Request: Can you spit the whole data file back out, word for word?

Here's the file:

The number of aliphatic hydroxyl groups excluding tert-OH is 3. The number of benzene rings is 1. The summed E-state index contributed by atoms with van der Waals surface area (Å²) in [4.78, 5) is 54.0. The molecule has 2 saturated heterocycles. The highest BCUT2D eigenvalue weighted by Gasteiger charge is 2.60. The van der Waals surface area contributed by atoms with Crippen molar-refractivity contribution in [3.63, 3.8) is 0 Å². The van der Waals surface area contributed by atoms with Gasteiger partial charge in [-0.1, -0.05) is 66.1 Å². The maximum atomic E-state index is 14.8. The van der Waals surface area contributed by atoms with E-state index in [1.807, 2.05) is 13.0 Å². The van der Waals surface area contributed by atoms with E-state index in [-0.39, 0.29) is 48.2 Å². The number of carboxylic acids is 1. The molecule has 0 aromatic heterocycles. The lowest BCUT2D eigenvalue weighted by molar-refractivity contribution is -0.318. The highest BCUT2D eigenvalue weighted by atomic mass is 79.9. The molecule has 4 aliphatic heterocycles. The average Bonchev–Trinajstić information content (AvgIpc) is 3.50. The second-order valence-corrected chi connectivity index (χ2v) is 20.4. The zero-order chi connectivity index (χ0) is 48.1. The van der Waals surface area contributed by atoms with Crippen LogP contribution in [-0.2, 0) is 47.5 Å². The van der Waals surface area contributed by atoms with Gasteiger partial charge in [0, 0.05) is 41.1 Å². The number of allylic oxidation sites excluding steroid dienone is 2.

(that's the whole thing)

The number of aliphatic hydroxyl groups excluding tert-OH is 3. The number of benzene rings is 1. The summed E-state index contributed by atoms with van der Waals surface area (Å²) in [4.78, 5) is 54.0. The molecule has 2 saturated heterocycles. The highest BCUT2D eigenvalue weighted by Gasteiger charge is 2.60. The van der Waals surface area contributed by atoms with Crippen molar-refractivity contribution in [3.63, 3.8) is 0 Å². The van der Waals surface area contributed by atoms with Gasteiger partial charge in [-0.1, -0.05) is 66.1 Å². The maximum atomic E-state index is 14.8. The van der Waals surface area contributed by atoms with E-state index in [1.807, 2.05) is 13.0 Å². The van der Waals surface area contributed by atoms with E-state index in [-0.39, 0.29) is 48.2 Å². The number of carboxylic acids is 1. The molecule has 0 aromatic heterocycles. The lowest BCUT2D eigenvalue weighted by molar-refractivity contribution is -0.318. The highest BCUT2D eigenvalue weighted by atomic mass is 79.9. The molecule has 4 aliphatic heterocycles. The average Bonchev–Trinajstić information content (AvgIpc) is 3.50. The second-order valence-corrected chi connectivity index (χ2v) is 20.4. The zero-order chi connectivity index (χ0) is 48.1. The van der Waals surface area contributed by atoms with Crippen LogP contribution in [-0.2, 0) is 47.5 Å². The van der Waals surface area contributed by atoms with Gasteiger partial charge in [0, 0.05) is 41.1 Å². The number of allylic oxidation sites excluding steroid dienone is 2.